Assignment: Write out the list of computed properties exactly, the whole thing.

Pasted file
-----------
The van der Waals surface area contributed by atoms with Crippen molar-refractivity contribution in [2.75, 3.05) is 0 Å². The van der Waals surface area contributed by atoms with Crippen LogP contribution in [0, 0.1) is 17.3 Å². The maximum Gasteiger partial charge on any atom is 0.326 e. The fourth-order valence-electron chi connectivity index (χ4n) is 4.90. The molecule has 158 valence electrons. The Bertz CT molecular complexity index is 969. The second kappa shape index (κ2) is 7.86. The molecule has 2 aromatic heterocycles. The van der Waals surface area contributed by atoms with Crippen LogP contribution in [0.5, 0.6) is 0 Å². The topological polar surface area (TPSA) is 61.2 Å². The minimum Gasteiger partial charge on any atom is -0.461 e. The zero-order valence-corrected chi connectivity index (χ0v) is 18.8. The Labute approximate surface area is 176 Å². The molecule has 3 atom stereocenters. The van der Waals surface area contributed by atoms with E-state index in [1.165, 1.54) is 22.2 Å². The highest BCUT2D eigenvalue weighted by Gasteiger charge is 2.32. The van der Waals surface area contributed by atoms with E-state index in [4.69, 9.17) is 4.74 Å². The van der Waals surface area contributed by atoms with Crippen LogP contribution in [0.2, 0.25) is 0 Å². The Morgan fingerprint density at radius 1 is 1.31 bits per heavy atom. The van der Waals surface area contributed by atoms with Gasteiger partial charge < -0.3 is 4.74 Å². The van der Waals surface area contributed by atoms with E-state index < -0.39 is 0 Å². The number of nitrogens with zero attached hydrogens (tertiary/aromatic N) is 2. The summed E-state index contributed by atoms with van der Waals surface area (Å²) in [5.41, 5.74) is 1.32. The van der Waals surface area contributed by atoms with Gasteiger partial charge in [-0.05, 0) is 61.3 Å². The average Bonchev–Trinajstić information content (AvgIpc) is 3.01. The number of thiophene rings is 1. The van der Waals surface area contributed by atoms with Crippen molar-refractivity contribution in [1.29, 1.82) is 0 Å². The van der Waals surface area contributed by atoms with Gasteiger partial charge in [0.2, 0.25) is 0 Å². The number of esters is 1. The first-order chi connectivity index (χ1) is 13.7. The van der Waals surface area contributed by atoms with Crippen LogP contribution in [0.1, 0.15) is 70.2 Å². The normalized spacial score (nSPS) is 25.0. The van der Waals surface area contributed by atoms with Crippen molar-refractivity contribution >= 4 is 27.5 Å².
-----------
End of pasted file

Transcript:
The van der Waals surface area contributed by atoms with Crippen molar-refractivity contribution in [2.75, 3.05) is 0 Å². The van der Waals surface area contributed by atoms with Crippen LogP contribution in [0, 0.1) is 17.3 Å². The maximum Gasteiger partial charge on any atom is 0.326 e. The fourth-order valence-electron chi connectivity index (χ4n) is 4.90. The molecule has 158 valence electrons. The Bertz CT molecular complexity index is 969. The second kappa shape index (κ2) is 7.86. The molecule has 2 aromatic heterocycles. The van der Waals surface area contributed by atoms with Crippen LogP contribution in [0.5, 0.6) is 0 Å². The topological polar surface area (TPSA) is 61.2 Å². The minimum Gasteiger partial charge on any atom is -0.461 e. The zero-order valence-corrected chi connectivity index (χ0v) is 18.8. The Labute approximate surface area is 176 Å². The molecule has 3 atom stereocenters. The van der Waals surface area contributed by atoms with E-state index in [1.165, 1.54) is 22.2 Å². The highest BCUT2D eigenvalue weighted by Gasteiger charge is 2.32. The van der Waals surface area contributed by atoms with E-state index in [4.69, 9.17) is 4.74 Å². The van der Waals surface area contributed by atoms with Crippen LogP contribution in [0.2, 0.25) is 0 Å². The Morgan fingerprint density at radius 1 is 1.31 bits per heavy atom. The van der Waals surface area contributed by atoms with Gasteiger partial charge < -0.3 is 4.74 Å². The van der Waals surface area contributed by atoms with E-state index < -0.39 is 0 Å². The number of nitrogens with zero attached hydrogens (tertiary/aromatic N) is 2. The summed E-state index contributed by atoms with van der Waals surface area (Å²) in [5.41, 5.74) is 1.32. The van der Waals surface area contributed by atoms with Gasteiger partial charge in [-0.05, 0) is 61.3 Å². The average Bonchev–Trinajstić information content (AvgIpc) is 3.01. The number of thiophene rings is 1. The van der Waals surface area contributed by atoms with Crippen molar-refractivity contribution in [1.29, 1.82) is 0 Å². The van der Waals surface area contributed by atoms with Gasteiger partial charge in [0.2, 0.25) is 0 Å². The number of esters is 1. The first-order chi connectivity index (χ1) is 13.7. The van der Waals surface area contributed by atoms with Crippen LogP contribution in [0.1, 0.15) is 70.2 Å². The normalized spacial score (nSPS) is 25.0. The van der Waals surface area contributed by atoms with Crippen molar-refractivity contribution >= 4 is 27.5 Å².